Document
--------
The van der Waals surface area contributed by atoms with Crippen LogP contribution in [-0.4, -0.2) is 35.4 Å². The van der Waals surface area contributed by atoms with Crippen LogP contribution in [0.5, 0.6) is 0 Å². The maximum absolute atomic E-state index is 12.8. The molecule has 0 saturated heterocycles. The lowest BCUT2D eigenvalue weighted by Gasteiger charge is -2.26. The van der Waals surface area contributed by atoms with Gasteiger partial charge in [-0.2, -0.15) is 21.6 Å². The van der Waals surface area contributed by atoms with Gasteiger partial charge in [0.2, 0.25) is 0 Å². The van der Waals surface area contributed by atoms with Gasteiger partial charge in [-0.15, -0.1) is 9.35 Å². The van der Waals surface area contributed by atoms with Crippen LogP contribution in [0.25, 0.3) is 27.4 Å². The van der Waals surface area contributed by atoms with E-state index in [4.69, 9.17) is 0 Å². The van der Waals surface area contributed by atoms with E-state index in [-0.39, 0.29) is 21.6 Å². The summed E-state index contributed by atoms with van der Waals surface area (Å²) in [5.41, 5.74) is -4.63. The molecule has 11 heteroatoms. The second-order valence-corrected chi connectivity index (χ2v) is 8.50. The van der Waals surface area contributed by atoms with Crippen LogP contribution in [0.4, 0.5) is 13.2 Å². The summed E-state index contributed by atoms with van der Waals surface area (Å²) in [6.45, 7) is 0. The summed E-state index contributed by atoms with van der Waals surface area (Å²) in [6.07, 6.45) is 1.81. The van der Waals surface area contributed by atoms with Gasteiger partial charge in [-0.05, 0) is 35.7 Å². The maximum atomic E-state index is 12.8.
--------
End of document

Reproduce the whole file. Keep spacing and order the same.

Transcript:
The van der Waals surface area contributed by atoms with Crippen LogP contribution in [-0.4, -0.2) is 35.4 Å². The van der Waals surface area contributed by atoms with Crippen LogP contribution in [0.5, 0.6) is 0 Å². The maximum absolute atomic E-state index is 12.8. The molecule has 0 saturated heterocycles. The lowest BCUT2D eigenvalue weighted by Gasteiger charge is -2.26. The van der Waals surface area contributed by atoms with Gasteiger partial charge in [-0.2, -0.15) is 21.6 Å². The van der Waals surface area contributed by atoms with Gasteiger partial charge in [0.2, 0.25) is 0 Å². The van der Waals surface area contributed by atoms with Gasteiger partial charge in [-0.15, -0.1) is 9.35 Å². The van der Waals surface area contributed by atoms with Crippen LogP contribution in [0.25, 0.3) is 27.4 Å². The van der Waals surface area contributed by atoms with E-state index in [4.69, 9.17) is 0 Å². The van der Waals surface area contributed by atoms with E-state index in [-0.39, 0.29) is 21.6 Å². The summed E-state index contributed by atoms with van der Waals surface area (Å²) in [5.41, 5.74) is -4.63. The molecule has 11 heteroatoms. The second-order valence-corrected chi connectivity index (χ2v) is 8.50. The van der Waals surface area contributed by atoms with Crippen LogP contribution in [0.4, 0.5) is 13.2 Å². The summed E-state index contributed by atoms with van der Waals surface area (Å²) in [6.45, 7) is 0. The summed E-state index contributed by atoms with van der Waals surface area (Å²) in [6.07, 6.45) is 1.81. The van der Waals surface area contributed by atoms with Gasteiger partial charge in [-0.05, 0) is 35.7 Å². The maximum atomic E-state index is 12.8.